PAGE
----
فرهنگ ملی و پذیرش فن آوری های نوین
|کد مقاله||سال انتشار||تعداد صفحات مقاله انگلیسی||ترجمه فارسی|
|18048||2008||6 صفحه PDF||سفارش دهید|
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Publisher : Elsevier - Science Direct (الزویر - ساینس دایرکت)
Journal : Journal of World Business, Volume 43, Issue 3, July 2008, Pages 255–260
This paper and the two that follow examine a simple, yet important, question: To what extent can differences in national cultures systematically influence whether and for what reasons nations adopt – or fail to adopt – available emerging technologies? Unfortunately, little in the way of systematic research has been done on this important topic. In particular, there is a lack of grounded modeling that could help explain the culture-technology adoption relationship, as well as an absence of solid case studies exploring the impact of culture on technology adoption. To address this issue, we first examine some recent thinking about how such relationships may emerge. Based on this, specific country cases studies involving technology adoption in Brazil and South Korea are presented in the two articles that follow. Each of the three articles was researched and written by investigators from two different cultures to enhance the cross-cultural perspective of the analysis. Taken together, we hope this forum on culture and technology adoption will stimulate additional research and theory building in this area.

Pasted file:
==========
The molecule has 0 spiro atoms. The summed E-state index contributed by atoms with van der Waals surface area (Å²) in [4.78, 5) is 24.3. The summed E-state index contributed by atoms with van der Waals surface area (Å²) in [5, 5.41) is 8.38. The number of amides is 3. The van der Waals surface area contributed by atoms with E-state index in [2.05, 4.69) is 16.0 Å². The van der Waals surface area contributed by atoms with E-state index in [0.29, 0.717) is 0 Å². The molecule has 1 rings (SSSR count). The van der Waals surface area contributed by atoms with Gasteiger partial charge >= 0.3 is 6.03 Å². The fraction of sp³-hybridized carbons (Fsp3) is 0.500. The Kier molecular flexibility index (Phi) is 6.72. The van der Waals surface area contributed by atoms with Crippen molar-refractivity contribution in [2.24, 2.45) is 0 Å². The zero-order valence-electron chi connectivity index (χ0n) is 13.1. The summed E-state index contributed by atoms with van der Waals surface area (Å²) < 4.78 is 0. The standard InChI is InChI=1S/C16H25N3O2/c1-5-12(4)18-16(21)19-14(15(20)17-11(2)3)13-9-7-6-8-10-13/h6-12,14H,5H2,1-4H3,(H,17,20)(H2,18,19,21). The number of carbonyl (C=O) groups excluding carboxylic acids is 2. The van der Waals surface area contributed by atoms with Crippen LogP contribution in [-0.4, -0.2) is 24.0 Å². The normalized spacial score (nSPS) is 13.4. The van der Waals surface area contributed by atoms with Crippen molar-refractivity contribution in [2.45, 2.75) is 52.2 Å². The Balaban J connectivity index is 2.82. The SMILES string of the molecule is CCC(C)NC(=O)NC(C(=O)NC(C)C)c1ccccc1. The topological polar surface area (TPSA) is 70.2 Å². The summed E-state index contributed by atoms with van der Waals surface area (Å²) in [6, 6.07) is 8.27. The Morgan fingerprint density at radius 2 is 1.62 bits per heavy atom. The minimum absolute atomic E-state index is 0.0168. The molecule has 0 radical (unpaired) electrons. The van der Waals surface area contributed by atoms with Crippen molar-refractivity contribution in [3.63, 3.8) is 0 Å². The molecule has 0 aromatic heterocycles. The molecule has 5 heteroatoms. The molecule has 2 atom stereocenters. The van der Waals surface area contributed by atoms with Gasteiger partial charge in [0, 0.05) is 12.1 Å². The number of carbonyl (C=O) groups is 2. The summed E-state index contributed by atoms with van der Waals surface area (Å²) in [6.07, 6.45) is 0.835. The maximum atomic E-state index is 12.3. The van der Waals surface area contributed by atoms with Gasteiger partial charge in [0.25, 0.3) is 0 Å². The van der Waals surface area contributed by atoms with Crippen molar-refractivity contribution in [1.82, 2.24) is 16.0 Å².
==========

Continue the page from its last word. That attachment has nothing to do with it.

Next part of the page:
In our world of global commerce, it is generally thought to be a truism that those countries that possess more advanced technologies – and incorporate such technologies into the national fabric of everyday life – will invariably emerge as the economic powerhouses of the future. Technology is both power and prospect, and nations that shy away from widespread technology adoption often first curtail their national competitiveness and then their standard of living. The role of technology and technology adoption across nations represents an important, if understudied, aspect of both economic development and international business. To explore this domain, we focus on the role of national cultures and cultural differences, in combination with other factors such as education levels, wealth, and critical local resources, in facilitating or inhibiting nationwide adoption of emerging technologies that often hold the key to future economic success. This topic has received only scant attention in recent years despite its importance to the study of culture, technology and innovation, and global business. Culture has been alternatively defined as: the manner in which a group of people solves problems and reconciles dilemmas (Trompenaars & Hampden-Turner, 1998), the collective mental programming of a people that distinguishes them from others (Hofstede, 2001), and the fabric of meaning through which people interpret events around them (Geertz, 1973). All of these definitions share common roots. Culture is characterized by shared values and norms and mutually reinforcing patterns of behavior. Culture is learned and evolves over time, albeit slowly. Culture is also often invisible. Indeed, so inextricably is it interwoven into the fabric of a society that both its characteristics and the manifestations of these characteristics are often recognized least by the very people affected most. The question we pose is whether the characteristics of various cultures might systematically influence whether and for what reasons nations adopt – or fail to adopt – available emerging technologies. On the surface, the proposition that culture can influence patterns of technology adoption appears to have some merit. Bhagat, McDevitt, and McDevitt (in press) have noted that technology transfer across national boundaries is often influenced by cultural factors such as uncertainty avoidance, individualism–collectivism, and future-versus-past orientation. In addition, Schneider and Barsoux (2003) have observed that national leaders often serve as gatekeepers by sending clear signals to their followers concerning which industries or technologies are more highly valued and believed to be crucial to national security or economic prosperity. This practice can be seen in the changing agendas of successive U.S. presidents from a focus on environmental technologies to defense technologies. Hofstede (2001) has argued that countries with a low power distance (that is, countries that tend to be more egalitarian in nature) and with a high need for uncertainty avoidance (that is, a high need for certainty and predictability) tend to stress both technological development and technological adoption more than countries that stress more hierarchical social structures or more tolerance for ambiguity and uncertainty. Likewise, House, Hanges, Javidan, Dorfman, and Gupta (2004) argue that national efforts to acquire or develop advanced technologies are related to a country's future orientation, need to avoid uncertainty, and focus on institutional collectivism. As such, we might expect countries in North America and Eastern Asia to emphasize the pursuit of advanced technologies more strongly than countries in the Middle East or Sub-Saharan Africa. Despite these important observations, little in the way of systematic research has been done in this area. As a result, such observations must be considered tentative. Our particular concern in this regard is the lack of thorough modeling that may help explain the culture-technology adoption relationship – the “whats” as well as the “whys” – and the absence of systematic case studies of contemporary examples of culture's consequences upon technology adoption. To address these issues, we will first examine some recent thinking on how such relationships may come about. We then integrate this line of thought to the articles that follow, which examine two specific cases of technology adoption in two very different cultures, Brazil and South Korea. Taken together, we hope this forum on technology and culture will stimulate additional research – and theory building – in this arena.